The veteran NYC rap crew's long-delayed sixth album keeps the Wu-Tang legacy intact
It’s a nightmare getting the Wu-Tang Clan together, so much so that there’s a film about it. 2007 documentary Rock The Bells followed promoter Chang Weisberg’s attempt to persuade all 10 members to perform at his festival of the same name. “Nigga, you can sit on the stage, just give me one minute, man,” yells an exasperated RZA down the phone to an awol Ol’ Dirty Bastard (four months before his death). In 2014, there’s no sign that RZA’s job as Wu-Tang’s producer and organiser has got any easier. ‘A Better Tomorrow’, the New York rap collective’s sixth album and first since 2007’s ‘8 Diagrams’ (discounting the recent one-copy-only ‘Once Upon A Time In Shaolin’, from which we’ve only heard a 51-second sample, featuring Cher of all people), arrives over three years after it was initially talked up by Raekwon. It’s being hawked as a 20-year anniversary record, but you don’t need to be sometime Wu-Tang producer Mathematics to work out it’s now 21 years since 1993’s era-defining debut ‘Enter The Wu-Tang (36 Chambers)’.
The first track from ‘A Better Tomorrow’ – the distinctly average O’Jays-sampling ‘Family Reunion’ (now titled ‘Wu-Tang Reunion’) – emerged in June 2013, 18 months ago. “It’s good to see the Wu-Tang under one roof” rapped Masta Killa, but you could tell in the lazy way that Method Man proclaimed “20 years later, we still bang whatever now” that all was not well in camp Wu-Tang. A spectacular falling out between RZA and Raekwon over the group’s future ensued, coupled with rumours that the album had been canned, until two better songs, ‘Keep Watch’ and ‘Ron O’Neal’, appeared in March and August this year, without Raekwon on them (although he was back in the group by May and appears on other tracks on the album).
Then – bam! – a new record deal was announced in October and a bona fide release date was set, followed in November by ‘Ruckus In B Minor’, a genuinely exciting track co-produced by Rick Rubin that opens the album and finds Meth barking, “Still number one!” with actual conviction. Something had clearly happened behind the scenes, helping this album to become more than a throwaway funeral. Against the odds, it’s a largely cohesive, mature and constantly interesting work that’s both an old-style, hard New York hip-hop album (‘Hold The Heater’, ‘Necklace’) and a sombre, forward-thinking exhibition of RZA’s ambitions as a composer. It has a warm, analogue feel – a mix of samples and live musicianship, including parts played by Isaac Hayes’ old band, who RZA recorded in Memphis. Lyrically there’s a loose theme: one of redemption (‘Mistaken Identity’, ‘Miracle’) and seeking betterment for all (‘Ron O’Neal’ and the title-track, which samples ‘Wake Up Everybody’ by Harold Melvin & The Bluenotes). As GZA, excellent throughout, rhymes on ‘Never Let Go’: “Never let go of your mind, it’s a terrible thing to waste or lose, but it’s very hard to find / Being that ignorance is lethal, we must touch hearts, souls, harmonise the people”.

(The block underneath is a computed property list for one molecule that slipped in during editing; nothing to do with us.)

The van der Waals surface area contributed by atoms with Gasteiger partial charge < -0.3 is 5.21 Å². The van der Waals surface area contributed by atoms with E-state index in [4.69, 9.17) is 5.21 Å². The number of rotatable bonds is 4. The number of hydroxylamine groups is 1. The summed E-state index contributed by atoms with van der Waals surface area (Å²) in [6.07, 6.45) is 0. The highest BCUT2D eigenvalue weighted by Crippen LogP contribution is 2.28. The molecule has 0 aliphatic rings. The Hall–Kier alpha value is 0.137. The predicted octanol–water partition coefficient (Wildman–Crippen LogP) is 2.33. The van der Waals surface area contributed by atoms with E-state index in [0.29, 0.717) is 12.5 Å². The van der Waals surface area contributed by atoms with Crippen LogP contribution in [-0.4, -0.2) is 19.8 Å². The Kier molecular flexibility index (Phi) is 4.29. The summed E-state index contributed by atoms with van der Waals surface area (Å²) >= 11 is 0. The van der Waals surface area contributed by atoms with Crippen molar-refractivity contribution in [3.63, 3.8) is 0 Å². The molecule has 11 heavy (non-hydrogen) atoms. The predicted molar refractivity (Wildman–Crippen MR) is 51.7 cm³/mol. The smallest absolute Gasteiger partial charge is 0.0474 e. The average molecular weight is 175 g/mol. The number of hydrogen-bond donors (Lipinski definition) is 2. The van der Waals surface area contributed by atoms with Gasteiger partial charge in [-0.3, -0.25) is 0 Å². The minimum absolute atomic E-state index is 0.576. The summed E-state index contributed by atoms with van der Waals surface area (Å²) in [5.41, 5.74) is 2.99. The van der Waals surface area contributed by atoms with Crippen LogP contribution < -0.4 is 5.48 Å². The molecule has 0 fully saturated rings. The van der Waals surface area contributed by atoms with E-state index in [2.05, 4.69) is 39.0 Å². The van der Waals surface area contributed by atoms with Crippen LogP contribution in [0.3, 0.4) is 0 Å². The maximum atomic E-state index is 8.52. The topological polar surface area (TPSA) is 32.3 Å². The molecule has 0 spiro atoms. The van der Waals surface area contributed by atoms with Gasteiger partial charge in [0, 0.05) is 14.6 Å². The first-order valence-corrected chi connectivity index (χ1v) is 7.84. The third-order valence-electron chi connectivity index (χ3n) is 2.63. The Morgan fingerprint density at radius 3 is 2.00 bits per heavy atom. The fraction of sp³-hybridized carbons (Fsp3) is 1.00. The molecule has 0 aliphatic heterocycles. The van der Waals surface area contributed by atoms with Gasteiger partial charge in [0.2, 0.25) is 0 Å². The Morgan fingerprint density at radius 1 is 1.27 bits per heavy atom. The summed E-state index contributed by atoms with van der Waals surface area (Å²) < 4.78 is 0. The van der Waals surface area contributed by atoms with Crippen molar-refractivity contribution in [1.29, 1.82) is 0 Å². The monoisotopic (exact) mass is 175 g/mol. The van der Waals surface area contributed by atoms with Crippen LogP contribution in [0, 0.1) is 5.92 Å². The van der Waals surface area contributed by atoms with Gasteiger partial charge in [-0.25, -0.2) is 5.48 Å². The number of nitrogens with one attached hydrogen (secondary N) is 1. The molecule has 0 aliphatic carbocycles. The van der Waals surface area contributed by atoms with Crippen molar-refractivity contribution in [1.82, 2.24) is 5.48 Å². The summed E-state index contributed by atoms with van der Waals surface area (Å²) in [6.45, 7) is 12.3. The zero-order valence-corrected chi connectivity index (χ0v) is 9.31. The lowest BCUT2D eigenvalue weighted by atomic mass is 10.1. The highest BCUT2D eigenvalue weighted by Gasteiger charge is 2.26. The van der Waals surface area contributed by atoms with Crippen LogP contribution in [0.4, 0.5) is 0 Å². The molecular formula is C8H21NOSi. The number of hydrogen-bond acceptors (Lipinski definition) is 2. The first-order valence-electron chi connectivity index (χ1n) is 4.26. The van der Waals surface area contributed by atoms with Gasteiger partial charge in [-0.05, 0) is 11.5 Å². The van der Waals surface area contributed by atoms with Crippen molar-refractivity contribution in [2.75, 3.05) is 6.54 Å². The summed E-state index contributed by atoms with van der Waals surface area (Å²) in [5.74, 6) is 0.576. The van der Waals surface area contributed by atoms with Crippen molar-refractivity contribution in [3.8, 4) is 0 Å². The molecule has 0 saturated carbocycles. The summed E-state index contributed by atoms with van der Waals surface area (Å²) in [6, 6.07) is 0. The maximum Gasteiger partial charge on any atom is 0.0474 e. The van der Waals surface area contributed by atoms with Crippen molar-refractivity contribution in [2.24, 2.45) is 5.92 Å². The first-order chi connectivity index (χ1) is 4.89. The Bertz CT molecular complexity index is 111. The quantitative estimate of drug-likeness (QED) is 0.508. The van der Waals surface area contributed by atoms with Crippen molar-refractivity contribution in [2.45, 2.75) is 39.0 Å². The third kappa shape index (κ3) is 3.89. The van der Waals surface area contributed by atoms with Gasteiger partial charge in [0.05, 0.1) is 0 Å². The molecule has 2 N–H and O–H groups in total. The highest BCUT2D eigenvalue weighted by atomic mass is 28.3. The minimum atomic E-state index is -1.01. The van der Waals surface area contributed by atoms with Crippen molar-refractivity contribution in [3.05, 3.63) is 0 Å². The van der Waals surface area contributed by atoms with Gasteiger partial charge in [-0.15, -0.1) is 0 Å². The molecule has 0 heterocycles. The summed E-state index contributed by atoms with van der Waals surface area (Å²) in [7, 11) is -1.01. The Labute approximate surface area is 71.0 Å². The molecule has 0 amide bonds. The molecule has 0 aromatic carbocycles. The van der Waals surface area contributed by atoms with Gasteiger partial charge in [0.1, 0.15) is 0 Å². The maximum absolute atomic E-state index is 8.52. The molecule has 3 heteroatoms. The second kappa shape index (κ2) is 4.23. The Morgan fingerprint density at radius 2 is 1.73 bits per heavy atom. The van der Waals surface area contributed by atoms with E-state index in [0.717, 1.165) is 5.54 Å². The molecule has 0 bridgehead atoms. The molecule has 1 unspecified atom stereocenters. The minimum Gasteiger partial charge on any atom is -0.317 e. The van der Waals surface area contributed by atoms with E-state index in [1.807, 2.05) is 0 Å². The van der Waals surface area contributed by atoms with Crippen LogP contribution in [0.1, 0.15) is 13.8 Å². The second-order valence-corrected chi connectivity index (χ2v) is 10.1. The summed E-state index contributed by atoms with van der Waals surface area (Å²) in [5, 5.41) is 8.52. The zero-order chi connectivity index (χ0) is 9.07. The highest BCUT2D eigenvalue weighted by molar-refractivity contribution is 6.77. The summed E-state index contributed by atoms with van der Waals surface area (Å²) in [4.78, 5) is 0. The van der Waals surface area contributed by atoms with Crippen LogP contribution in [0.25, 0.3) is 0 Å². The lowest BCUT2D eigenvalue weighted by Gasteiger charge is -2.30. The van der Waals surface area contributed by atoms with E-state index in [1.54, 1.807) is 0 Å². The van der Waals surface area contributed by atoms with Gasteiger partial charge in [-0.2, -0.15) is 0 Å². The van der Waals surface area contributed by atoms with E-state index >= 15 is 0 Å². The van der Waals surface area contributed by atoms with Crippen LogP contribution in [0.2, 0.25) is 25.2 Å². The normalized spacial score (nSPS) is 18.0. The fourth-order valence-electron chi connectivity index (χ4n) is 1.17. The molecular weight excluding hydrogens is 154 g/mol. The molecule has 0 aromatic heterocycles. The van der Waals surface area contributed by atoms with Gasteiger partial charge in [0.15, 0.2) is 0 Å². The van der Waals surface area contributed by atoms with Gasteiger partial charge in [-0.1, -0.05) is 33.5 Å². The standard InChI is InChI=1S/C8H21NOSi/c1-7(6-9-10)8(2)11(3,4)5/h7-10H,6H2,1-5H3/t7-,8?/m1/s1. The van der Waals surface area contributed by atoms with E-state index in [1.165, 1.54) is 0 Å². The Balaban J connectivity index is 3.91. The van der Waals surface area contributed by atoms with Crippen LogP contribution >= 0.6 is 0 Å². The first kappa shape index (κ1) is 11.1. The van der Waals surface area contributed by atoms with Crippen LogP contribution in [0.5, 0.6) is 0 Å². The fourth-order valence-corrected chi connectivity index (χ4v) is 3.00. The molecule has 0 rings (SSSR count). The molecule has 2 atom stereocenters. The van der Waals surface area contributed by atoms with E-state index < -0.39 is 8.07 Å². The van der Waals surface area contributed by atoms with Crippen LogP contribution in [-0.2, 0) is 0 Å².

When Atlanta rapper Waka Flocka Flame said “nobody want to hear that damn dictionary rap” in 2010, it could have been hip-hop’s punk-rock moment – dismissing the wordy, old guard like Wu-Tang Clan. ‘A Better Tomorrow’ isn’t all good (most noticeably, it’s lacking killer verses from Raekwon and Ghostface Killah), but it’s a bold, clever album that’s thankfully positioned away from the hip-hop zeitgeist. It’ll secure an audience sick of cheap laptop drill and trap, and if it’s Wu-Tang’s swansong, they’re dropping out with their legacy intact.
Director: RZA, Mathematics, 4th Disciple, Rick Rubin, Adrian Younge
Record label: Warner Bros/Parlophone
Release date: 02 Dec, 2014